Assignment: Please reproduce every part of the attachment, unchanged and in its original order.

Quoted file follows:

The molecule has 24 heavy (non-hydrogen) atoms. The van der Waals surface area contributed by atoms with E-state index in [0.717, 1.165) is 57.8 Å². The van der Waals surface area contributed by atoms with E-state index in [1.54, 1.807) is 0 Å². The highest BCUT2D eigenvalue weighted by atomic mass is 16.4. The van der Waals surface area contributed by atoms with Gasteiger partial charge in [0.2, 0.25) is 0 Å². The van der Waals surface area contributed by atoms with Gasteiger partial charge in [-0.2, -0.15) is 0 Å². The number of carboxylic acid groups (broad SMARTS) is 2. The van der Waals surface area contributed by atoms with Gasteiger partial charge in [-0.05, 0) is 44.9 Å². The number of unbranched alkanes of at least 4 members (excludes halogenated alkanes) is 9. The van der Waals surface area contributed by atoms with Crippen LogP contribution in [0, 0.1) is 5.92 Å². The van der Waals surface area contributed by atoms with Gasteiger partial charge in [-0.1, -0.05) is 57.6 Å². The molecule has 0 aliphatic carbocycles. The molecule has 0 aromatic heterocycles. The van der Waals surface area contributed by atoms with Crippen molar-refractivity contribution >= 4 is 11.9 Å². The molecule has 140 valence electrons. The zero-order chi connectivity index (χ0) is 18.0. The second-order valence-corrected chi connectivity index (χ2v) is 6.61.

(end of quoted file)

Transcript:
The molecule has 24 heavy (non-hydrogen) atoms. The van der Waals surface area contributed by atoms with E-state index in [0.717, 1.165) is 57.8 Å². The van der Waals surface area contributed by atoms with E-state index in [1.54, 1.807) is 0 Å². The highest BCUT2D eigenvalue weighted by atomic mass is 16.4. The van der Waals surface area contributed by atoms with Gasteiger partial charge in [0.2, 0.25) is 0 Å². The van der Waals surface area contributed by atoms with Gasteiger partial charge in [-0.2, -0.15) is 0 Å². The number of carboxylic acid groups (broad SMARTS) is 2. The van der Waals surface area contributed by atoms with Gasteiger partial charge in [-0.05, 0) is 44.9 Å². The number of unbranched alkanes of at least 4 members (excludes halogenated alkanes) is 9. The van der Waals surface area contributed by atoms with Crippen LogP contribution in [0, 0.1) is 5.92 Å². The van der Waals surface area contributed by atoms with Gasteiger partial charge in [-0.1, -0.05) is 57.6 Å². The molecule has 0 aliphatic carbocycles. The molecule has 0 aromatic heterocycles. The van der Waals surface area contributed by atoms with Crippen molar-refractivity contribution >= 4 is 11.9 Å². The molecule has 140 valence electrons. The zero-order chi connectivity index (χ0) is 18.0. The second-order valence-corrected chi connectivity index (χ2v) is 6.61.